If you look at the chart above, you will see you will need to learn to at least one B chord and F chord.

Luckily, nearly every country blues player (and most folk and country players) used a form of the F chord with no barre, and played an easy to fret B7 chord instead of B major. 

If you are comfortable with how progressions work, take a look at this post to see diagrams of the chords you’ll need to know.

Country Blues Basics Part 1: What chords do I need for country blues?

Almost every country blues song uses the same vocabulary of chords. Most songs use basic open position chord forms or a limited group of simple inversions.

Most country blues songs are played in the basic keys of A, C, D, E, or G.

What they are playing is not as important as how they play it. If you watch footage of the masters of this style of music you will notice that they are almost always holding down a chord.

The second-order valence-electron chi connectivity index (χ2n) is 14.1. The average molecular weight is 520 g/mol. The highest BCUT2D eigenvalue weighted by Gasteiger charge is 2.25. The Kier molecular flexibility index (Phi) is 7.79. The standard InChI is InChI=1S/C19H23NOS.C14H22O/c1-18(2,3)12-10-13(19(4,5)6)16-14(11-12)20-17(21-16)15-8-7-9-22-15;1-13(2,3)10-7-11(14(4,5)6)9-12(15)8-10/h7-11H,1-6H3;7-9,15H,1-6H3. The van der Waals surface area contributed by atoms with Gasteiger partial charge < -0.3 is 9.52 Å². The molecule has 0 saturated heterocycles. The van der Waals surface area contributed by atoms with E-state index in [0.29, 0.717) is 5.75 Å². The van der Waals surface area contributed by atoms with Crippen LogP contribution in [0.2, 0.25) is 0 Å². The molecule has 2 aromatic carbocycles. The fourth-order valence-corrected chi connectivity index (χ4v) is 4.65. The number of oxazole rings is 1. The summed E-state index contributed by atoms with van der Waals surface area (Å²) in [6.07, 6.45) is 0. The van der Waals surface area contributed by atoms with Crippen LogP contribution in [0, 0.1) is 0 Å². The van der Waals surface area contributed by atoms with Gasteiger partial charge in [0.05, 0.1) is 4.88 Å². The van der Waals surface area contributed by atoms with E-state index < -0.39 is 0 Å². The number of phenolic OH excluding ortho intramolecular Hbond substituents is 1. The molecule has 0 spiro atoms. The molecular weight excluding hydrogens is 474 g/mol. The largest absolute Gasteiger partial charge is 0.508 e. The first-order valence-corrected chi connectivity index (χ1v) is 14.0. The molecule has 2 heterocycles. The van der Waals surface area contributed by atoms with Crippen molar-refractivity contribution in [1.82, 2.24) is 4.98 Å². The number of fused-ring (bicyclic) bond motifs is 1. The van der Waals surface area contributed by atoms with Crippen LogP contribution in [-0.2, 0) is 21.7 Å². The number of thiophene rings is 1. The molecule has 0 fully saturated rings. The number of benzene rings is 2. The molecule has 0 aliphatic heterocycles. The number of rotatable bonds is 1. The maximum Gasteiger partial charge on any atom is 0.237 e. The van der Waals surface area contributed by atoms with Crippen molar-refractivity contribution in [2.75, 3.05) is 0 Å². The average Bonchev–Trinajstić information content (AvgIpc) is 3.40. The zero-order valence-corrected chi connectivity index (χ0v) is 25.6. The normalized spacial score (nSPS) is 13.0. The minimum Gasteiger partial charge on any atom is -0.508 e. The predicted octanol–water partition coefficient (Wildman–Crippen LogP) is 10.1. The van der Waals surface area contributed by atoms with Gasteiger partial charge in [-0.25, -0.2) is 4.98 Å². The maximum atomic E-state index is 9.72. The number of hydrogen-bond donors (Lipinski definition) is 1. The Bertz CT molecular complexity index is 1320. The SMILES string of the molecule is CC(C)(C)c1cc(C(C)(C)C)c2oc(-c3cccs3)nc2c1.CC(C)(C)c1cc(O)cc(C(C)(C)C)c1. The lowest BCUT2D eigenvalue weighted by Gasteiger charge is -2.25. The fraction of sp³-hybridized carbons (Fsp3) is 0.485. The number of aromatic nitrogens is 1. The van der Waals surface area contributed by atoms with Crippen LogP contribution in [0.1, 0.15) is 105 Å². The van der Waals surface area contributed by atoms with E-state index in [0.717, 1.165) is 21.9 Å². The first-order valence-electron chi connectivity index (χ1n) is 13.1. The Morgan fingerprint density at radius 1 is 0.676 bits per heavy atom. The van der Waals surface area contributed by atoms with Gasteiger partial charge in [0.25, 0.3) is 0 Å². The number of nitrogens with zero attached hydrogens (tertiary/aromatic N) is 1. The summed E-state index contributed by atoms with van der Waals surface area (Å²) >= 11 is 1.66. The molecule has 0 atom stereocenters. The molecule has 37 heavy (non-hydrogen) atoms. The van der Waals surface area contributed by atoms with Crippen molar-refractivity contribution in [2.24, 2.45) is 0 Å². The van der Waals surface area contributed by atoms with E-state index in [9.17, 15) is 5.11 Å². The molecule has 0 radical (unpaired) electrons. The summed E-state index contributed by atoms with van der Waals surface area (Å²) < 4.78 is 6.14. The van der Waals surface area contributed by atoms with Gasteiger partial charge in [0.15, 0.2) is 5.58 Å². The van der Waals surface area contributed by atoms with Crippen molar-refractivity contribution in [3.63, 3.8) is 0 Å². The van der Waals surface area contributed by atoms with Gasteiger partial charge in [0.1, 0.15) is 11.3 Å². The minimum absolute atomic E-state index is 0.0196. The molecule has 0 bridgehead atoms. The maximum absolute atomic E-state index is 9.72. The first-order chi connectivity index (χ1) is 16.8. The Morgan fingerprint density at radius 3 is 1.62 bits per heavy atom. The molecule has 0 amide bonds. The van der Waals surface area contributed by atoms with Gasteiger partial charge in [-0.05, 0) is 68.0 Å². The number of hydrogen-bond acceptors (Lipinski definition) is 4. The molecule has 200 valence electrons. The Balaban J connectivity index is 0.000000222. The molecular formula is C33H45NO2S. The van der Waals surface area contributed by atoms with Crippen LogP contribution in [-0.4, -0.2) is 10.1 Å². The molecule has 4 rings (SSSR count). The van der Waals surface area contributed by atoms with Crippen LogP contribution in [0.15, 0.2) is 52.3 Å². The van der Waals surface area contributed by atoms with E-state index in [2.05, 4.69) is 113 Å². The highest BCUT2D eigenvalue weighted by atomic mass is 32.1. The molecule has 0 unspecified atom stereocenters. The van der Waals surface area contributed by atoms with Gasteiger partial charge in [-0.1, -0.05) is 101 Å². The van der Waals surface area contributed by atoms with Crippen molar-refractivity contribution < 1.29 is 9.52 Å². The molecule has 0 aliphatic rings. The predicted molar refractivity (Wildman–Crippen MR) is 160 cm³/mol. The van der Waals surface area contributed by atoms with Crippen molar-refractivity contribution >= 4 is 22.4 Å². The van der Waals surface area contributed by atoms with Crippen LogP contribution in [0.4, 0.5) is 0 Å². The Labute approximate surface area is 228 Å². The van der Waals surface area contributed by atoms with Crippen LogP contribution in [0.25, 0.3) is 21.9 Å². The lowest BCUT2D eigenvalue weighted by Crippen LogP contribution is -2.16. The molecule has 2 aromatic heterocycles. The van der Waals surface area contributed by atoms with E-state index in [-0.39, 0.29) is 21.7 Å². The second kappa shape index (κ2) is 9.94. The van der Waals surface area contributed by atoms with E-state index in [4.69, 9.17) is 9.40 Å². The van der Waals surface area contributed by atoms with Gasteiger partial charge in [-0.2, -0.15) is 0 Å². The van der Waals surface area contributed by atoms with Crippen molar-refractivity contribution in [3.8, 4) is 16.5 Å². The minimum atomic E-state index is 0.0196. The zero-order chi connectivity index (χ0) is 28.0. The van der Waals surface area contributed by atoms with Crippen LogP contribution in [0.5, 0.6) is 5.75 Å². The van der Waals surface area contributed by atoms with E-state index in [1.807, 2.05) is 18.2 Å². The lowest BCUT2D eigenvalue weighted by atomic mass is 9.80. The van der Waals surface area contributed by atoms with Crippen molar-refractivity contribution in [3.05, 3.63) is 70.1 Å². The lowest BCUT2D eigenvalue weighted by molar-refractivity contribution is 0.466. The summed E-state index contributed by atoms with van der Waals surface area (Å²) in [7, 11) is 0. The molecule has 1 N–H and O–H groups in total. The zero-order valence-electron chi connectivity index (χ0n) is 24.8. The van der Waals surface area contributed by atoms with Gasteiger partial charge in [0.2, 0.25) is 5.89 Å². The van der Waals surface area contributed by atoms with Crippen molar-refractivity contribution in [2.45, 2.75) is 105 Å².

These players are barely moving their left hand, but somehow produce amazingly complex sounding music.

The secret behind this complexity is in understanding the many sounds you can get out of holding down a single chord. The secret to the master’s playing isn’t in their fretting hand, but in their picking hand. The thumb of their right hand is always keeping time while his other fingers play something else.

An aphorism that sums up this idea is: ‘your left hand is what you know, your right hand is who you are.’

If you can get the left hand down, then you can focus on mastering right hand techniques, which is where the soul of the music resides.

If you think this type of playing sounds interesting then check out my instructional video of Catfish Blues to see how much mileage you can get out of a 1st position E chord (and that video just scratches the surface!).

Next let’s explore the basic knowledge you need to play this music.

Notes on Utah: Isolation on an Alien World